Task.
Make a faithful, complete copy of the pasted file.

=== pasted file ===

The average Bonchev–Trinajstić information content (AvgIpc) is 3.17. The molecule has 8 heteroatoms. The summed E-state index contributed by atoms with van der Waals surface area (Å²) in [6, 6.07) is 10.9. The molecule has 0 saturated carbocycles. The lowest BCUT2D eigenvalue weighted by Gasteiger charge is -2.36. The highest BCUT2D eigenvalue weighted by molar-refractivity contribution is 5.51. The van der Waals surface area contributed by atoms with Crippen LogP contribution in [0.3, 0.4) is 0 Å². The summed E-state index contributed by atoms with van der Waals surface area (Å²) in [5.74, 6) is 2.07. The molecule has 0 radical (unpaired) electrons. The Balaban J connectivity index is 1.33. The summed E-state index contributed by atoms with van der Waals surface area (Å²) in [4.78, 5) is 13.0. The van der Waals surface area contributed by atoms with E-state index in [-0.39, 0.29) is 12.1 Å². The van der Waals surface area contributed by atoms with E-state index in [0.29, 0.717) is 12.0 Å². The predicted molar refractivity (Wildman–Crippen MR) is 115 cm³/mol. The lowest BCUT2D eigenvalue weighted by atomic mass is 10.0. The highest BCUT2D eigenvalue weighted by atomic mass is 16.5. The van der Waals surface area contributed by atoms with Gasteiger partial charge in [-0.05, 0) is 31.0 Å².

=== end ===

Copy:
The average Bonchev–Trinajstić information content (AvgIpc) is 3.17. The molecule has 8 heteroatoms. The summed E-state index contributed by atoms with van der Waals surface area (Å²) in [6, 6.07) is 10.9. The molecule has 0 saturated carbocycles. The lowest BCUT2D eigenvalue weighted by Gasteiger charge is -2.36. The highest BCUT2D eigenvalue weighted by molar-refractivity contribution is 5.51. The van der Waals surface area contributed by atoms with Crippen LogP contribution in [0.3, 0.4) is 0 Å². The summed E-state index contributed by atoms with van der Waals surface area (Å²) in [5.74, 6) is 2.07. The molecule has 0 radical (unpaired) electrons. The Balaban J connectivity index is 1.33. The summed E-state index contributed by atoms with van der Waals surface area (Å²) in [4.78, 5) is 13.0. The van der Waals surface area contributed by atoms with E-state index in [-0.39, 0.29) is 12.1 Å². The van der Waals surface area contributed by atoms with E-state index in [0.29, 0.717) is 12.0 Å². The predicted molar refractivity (Wildman–Crippen MR) is 115 cm³/mol. The lowest BCUT2D eigenvalue weighted by atomic mass is 10.0. The highest BCUT2D eigenvalue weighted by atomic mass is 16.5. The van der Waals surface area contributed by atoms with Gasteiger partial charge in [-0.05, 0) is 31.0 Å².